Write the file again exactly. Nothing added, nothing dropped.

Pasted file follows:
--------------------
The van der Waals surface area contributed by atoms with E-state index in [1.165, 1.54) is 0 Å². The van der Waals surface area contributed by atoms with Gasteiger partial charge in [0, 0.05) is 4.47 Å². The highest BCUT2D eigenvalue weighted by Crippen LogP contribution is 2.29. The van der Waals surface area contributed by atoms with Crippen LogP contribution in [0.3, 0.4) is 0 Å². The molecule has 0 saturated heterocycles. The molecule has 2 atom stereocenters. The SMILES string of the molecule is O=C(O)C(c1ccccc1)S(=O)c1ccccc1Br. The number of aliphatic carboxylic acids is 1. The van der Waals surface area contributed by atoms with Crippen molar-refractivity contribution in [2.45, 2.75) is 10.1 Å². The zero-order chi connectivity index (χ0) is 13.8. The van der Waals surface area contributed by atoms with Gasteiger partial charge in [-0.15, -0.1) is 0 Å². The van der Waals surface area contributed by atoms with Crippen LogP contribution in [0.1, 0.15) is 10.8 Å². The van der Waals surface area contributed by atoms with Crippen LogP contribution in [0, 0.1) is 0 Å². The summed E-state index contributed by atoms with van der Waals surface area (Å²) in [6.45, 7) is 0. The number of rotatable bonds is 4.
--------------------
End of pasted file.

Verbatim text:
The van der Waals surface area contributed by atoms with E-state index in [1.165, 1.54) is 0 Å². The van der Waals surface area contributed by atoms with Gasteiger partial charge in [0, 0.05) is 4.47 Å². The highest BCUT2D eigenvalue weighted by Crippen LogP contribution is 2.29. The van der Waals surface area contributed by atoms with Crippen LogP contribution in [0.3, 0.4) is 0 Å². The molecule has 0 saturated heterocycles. The molecule has 2 atom stereocenters. The SMILES string of the molecule is O=C(O)C(c1ccccc1)S(=O)c1ccccc1Br. The number of aliphatic carboxylic acids is 1. The van der Waals surface area contributed by atoms with Crippen molar-refractivity contribution in [2.45, 2.75) is 10.1 Å². The zero-order chi connectivity index (χ0) is 13.8. The van der Waals surface area contributed by atoms with Gasteiger partial charge in [-0.15, -0.1) is 0 Å². The van der Waals surface area contributed by atoms with Crippen LogP contribution in [0.1, 0.15) is 10.8 Å². The van der Waals surface area contributed by atoms with Crippen LogP contribution in [0, 0.1) is 0 Å². The summed E-state index contributed by atoms with van der Waals surface area (Å²) in [6.45, 7) is 0. The number of rotatable bonds is 4.